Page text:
Okay, I admit it.
I was wrong.
Sorry, sorry, sorry.
I take it back.
At least I take one thing back.
A couple days ago, I wrote an open letter to the United Methodist Hymnal Revision Committee just to say a friendly “hello” and just let them know I’m rooting for them. And to make a few suggestions (again, very friendly ones) regarding their course toward a new United Methodist hymnal.
As usual, my opinions received some mixed reviews. About two-thirds (my estimate, I’ll double check my facts…never) agreed with me wholly or partially. The other third agreed with me wholly or partially, but chastised me for being a tiny bit snarky.
I’m grateful for all who took the time to read the post, regardless of what they thought.
To those who thought I was a bit too snarky to be helpful, well, you all should calm the hell down and laugh, either at or with me, I don’t care. As usual, they were too offended by something some little nobody wrote on the internet. There’s a reason my writing sometimes drifts toward hyperbole, and it’s not to malign the good work of any hymnal revision committee, either past or present. Because of this post, some folks are talking today who weren’t talking a couple days ago, and that’s good thing.
There was one point, however, that many church musicians I know and respect saw fit to hammer me on, and I’m glad they did. And it’s about a little Welsh hymn tune called ABERYSTWYTH. (And by the time I finish writing this post, I’m going to be able to type it without keeping Google open in another tab.)
There, I think I’ve got it.
Anyway, there were four categories of responses to my point about ABERYSTWYTH being unsingable and alienating.
1. ABERYSTWYTH Is, In Fact, SingableAnd taking a look at it, they’re right. It moves with a lot of step-wise motion, features a reasonable range, and the tessitura is perfect for any congregation.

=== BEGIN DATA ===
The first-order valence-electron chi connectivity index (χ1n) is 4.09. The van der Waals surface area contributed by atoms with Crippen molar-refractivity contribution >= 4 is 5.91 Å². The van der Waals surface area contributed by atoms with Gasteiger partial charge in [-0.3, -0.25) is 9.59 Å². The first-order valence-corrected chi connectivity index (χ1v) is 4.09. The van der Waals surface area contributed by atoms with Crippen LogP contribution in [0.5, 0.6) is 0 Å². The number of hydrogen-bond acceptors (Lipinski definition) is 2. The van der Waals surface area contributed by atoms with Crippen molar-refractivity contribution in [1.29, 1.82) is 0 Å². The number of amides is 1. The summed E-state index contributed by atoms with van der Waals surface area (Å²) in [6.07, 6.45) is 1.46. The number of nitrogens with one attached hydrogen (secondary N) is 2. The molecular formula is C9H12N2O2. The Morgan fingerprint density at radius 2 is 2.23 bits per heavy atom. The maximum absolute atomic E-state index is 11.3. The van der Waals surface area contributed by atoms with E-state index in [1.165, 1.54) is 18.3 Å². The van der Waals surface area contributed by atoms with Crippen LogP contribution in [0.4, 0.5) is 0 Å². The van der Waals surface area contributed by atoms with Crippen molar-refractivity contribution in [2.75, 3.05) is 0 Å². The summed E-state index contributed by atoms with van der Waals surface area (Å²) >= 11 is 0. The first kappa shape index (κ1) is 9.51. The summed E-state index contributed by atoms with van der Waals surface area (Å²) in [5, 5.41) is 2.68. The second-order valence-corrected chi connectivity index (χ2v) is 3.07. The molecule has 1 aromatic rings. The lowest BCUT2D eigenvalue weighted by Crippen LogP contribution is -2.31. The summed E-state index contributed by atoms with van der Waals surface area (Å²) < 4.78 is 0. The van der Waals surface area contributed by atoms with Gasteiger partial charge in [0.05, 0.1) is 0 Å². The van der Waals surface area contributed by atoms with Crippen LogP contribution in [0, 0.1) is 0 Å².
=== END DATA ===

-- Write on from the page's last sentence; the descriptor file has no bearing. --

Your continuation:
You were right, and I was wrong.
2. ABERYSTWYTH Is Pretty
It is a pretty tune, with an interesting, lush harmonization. I can’t argue that.
You were right, and I was wrong.
3. ABERYSTWYTH Is In Minor, And We Need More Good Hymn Tunes In Minor
This is true. There is no reason congregations cannot sing in minor. Minor keys have a reputation among amateurs for being sad, dark, or creepy. This one is none of those things; in fact, ABERYSTWYTH conveys strength and passion to me. And the little diversion into the relative major key is nice, too.
Again, you were right, and I was wrong.
4. ABERSTWYTH Is the Second Most Popular Welsh Hymn Tune after CWM Rhondda, and a Diverse Assortment of Hymn Tunes Is a Good Thing
This is also true. Diversity, not merely for diversity’s sake, but for beauty’s sake, is a good thing, and it should be embraced.
So, this time also, you were right, and I was wrong.
If you’re keeping score, here is the final:
Respected Group of Church Musicians – 4
Jonathan – 0
Thank you for calling me on this one, everybody. I do want to point out that I never said ABERYSTWYTH was dull, boring, or ugly. My point was that, on my own personal experience with the tune, congregations haven’t sung it well. I must do a better job teaching.
To wrap up, here are some British people singing Charles Wesley’s brilliant text to ABERYSTWYTH. And they sing ABERYSTWYTH quite well, don’t they?
Okay. Just checking. I really do have it.
And just because, here are some Mennonites singing the hymn to MARTYN.